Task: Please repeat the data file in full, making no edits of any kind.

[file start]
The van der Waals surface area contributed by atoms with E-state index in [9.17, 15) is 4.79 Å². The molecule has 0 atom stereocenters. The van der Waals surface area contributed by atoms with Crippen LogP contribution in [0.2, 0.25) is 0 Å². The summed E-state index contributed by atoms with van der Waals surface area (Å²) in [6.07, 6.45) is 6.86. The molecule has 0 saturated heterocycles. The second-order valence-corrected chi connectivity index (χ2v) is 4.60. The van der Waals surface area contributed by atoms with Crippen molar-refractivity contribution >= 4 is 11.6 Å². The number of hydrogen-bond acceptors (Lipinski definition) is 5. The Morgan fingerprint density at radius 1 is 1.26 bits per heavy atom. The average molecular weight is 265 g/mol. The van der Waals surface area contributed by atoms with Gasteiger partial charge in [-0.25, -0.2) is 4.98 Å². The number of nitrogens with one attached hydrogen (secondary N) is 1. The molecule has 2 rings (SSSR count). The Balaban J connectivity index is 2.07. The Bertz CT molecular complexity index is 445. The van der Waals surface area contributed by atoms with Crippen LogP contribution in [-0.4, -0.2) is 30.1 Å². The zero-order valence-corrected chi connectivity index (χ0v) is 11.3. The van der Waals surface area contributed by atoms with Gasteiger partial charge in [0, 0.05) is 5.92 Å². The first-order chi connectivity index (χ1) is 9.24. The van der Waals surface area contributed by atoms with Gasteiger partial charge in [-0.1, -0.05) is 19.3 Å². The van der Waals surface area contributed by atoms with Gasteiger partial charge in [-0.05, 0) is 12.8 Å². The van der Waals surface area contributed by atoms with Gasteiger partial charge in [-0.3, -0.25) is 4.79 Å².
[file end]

The van der Waals surface area contributed by atoms with E-state index in [9.17, 15) is 4.79 Å². The molecule has 0 atom stereocenters. The van der Waals surface area contributed by atoms with Crippen LogP contribution in [0.2, 0.25) is 0 Å². The summed E-state index contributed by atoms with van der Waals surface area (Å²) in [6.07, 6.45) is 6.86. The molecule has 0 saturated heterocycles. The second-order valence-corrected chi connectivity index (χ2v) is 4.60. The van der Waals surface area contributed by atoms with Crippen molar-refractivity contribution >= 4 is 11.6 Å². The number of hydrogen-bond acceptors (Lipinski definition) is 5. The Morgan fingerprint density at radius 1 is 1.26 bits per heavy atom. The average molecular weight is 265 g/mol. The van der Waals surface area contributed by atoms with Gasteiger partial charge in [-0.25, -0.2) is 4.98 Å². The number of nitrogens with one attached hydrogen (secondary N) is 1. The molecule has 2 rings (SSSR count). The Balaban J connectivity index is 2.07. The Bertz CT molecular complexity index is 445. The van der Waals surface area contributed by atoms with Crippen LogP contribution in [-0.4, -0.2) is 30.1 Å². The zero-order valence-corrected chi connectivity index (χ0v) is 11.3. The van der Waals surface area contributed by atoms with Gasteiger partial charge in [0, 0.05) is 5.92 Å². The first-order chi connectivity index (χ1) is 9.24. The van der Waals surface area contributed by atoms with Gasteiger partial charge in [-0.1, -0.05) is 19.3 Å². The van der Waals surface area contributed by atoms with Gasteiger partial charge in [-0.05, 0) is 12.8 Å². The van der Waals surface area contributed by atoms with Gasteiger partial charge in [-0.3, -0.25) is 4.79 Å².